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Mopping Up and Adding Up Are Well Under Way

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RALEIGH — Hurricane Fran's devastation hasbeen the Number One topic in North Carolina for the past week, but nowconversation focuses more on the cleanup. How to get 3 feet of sand outof a beach house, where a chain saw blade can be sharpened, how todispatch the aroma left by food defrosting in a freezer power-less for aweek -- or possibly longer.

And everyone is aware of the cost. Of the 22 North Carolinianswho died in storm-related circumstances. Of homes, businesses andvehicles damaged, of crop and livestock losses, of personal property thatfloated out to sea or sank in the storm-related flooding.

Experts still have their sharp pencils out, doing the toting up.Estimates are that the damage in North Carolina alone will probably top $4billion. Unfortunately, a substantial portion of that total may not becovered by insurance or government. And Fran didn't dally in this state;she roared north to wreak havoc on Virginia, West Virginia, parts ofPennsylvania -- and to cause the Potomac River to spread its flood watersover low-lying areas of Washington, D.C. The overall damage figure willbe much higher.

While Fran wasn't the biggest or most damaging hurricane in U.S.history, from a Tar Heel perspective it was the worst to hit the state.Renee Hoffman, a state emergency management spokeswoman said, "Itsupersedes anything since Hurricane Hazel."

Hazel had slammed into the state most unexpectedly on Oct. 15, 1954.That was a level four storm, one category higher than Fran. The weatherforecast, created in decades before Doppler radar and computer tracking,had predicted only strong winds with rain squalls. It was to clear in theafternoon, the forecast said.

Instead, Hazel caught everyone off guard as she wrecked property and killed 19 people in North Carolina, ultimately breaking open a120-mile-wide swath northward into Canada. A total of 350 people died.

Fran was so severe, people have to go back 42 years to find acomparison.

Now, as then, people ventured forth in the calm after the storm,surveyed the damage and got to work. Governor James B. Hunt has askedthat everyone help with the clean-up and Raleigh Mayor Tom Fetzerencouraged city residents to pitch in.

The city's Pullen Park, next to the NorthCarolina State University campus, took a lot of tree damage. Armed withchain saws and trash bags, a phalanx of volunteers came out Saturday toput the park in more normal condition. The Pullen Park contingent wasamong literally thousands of volunteers who rolled up their sleeves towork in neighborhoods, parks and greenways across the state.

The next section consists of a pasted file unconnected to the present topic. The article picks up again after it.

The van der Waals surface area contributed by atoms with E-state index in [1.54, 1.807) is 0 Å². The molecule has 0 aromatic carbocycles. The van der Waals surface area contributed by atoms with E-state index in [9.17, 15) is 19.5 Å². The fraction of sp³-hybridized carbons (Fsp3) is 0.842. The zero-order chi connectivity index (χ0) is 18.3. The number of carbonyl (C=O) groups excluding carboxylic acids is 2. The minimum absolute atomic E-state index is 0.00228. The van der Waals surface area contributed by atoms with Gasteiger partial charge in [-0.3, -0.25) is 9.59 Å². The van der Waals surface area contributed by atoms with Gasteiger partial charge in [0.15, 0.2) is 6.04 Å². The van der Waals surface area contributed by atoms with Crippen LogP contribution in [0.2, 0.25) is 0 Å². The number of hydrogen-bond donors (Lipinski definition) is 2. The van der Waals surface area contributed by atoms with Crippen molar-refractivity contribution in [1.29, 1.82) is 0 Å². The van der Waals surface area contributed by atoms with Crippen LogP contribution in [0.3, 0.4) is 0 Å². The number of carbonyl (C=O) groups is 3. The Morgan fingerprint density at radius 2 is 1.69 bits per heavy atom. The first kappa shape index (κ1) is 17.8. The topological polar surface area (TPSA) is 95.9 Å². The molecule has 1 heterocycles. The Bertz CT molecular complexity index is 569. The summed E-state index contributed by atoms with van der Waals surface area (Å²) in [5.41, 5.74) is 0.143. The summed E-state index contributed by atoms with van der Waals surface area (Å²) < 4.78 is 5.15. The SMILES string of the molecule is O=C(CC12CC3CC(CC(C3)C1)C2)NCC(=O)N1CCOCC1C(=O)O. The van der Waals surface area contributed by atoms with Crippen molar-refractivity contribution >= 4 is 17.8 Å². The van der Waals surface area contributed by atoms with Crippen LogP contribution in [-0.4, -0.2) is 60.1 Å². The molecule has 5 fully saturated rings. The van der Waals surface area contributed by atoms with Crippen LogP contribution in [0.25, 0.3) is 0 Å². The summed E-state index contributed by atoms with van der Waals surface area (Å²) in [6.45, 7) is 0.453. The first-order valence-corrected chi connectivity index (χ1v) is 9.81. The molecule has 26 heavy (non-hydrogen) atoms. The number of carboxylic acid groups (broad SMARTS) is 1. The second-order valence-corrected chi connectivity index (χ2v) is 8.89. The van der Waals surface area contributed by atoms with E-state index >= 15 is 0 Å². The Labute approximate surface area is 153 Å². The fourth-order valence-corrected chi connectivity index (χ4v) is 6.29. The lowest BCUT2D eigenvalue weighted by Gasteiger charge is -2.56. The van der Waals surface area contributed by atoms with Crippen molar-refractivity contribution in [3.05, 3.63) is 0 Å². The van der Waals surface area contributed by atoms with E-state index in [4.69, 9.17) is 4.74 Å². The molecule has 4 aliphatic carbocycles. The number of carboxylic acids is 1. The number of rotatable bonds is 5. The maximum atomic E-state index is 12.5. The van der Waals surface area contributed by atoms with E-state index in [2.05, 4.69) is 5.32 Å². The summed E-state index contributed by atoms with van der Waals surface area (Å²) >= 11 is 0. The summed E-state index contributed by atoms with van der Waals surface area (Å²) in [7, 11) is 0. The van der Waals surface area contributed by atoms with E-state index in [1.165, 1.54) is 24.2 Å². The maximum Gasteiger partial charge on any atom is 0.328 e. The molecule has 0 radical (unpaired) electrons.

In Orange County, volunteers gathered so muchdebris that the road to the landfill was packed with vehicles ready todeposit even more. Students pitched in at UNC-Chapel Hill to clean upthe campus.

In Burgaw, in Pender County, Samaritan's Purse was removing fallentrees and patching roofs. The organization is headed by evangelistFranklin Graham.

The Red Cross has set up shelters and aid stations in several locationsfrom the Piedmont to the coast. National Guardsmen have been clearing debrisfrom schoolyards. In Durham, the guardsmen used chain saws to remove thedebris in Maplewood Cemetery.

And everywhere, neighbors have been working together. They've shared food, generators and air conditioning, straightened up theirstreets, and remembered the elderly or frail who aren't up todealing with Fran's fury -- or up to dealing with the occasional conartist who inevitably tries to make a bad situation even worse.

Tree removal businesses are swamped with people begging for trees to betaken off houses, lifted from cars, removed from driveways. It's becomenormal to drive streets piled high at the curb with tree branches andtrunks. And the massive crane in a neighbor's yard, which two weeks agowould have drawn stares and much comment, now draws only the briefestlook.

The crane is but one more tool for the clean-up -- a project spawned ina few hours' fury that will take weeks or possibly months to complete.But North Carolinians have begun the work in earnest.

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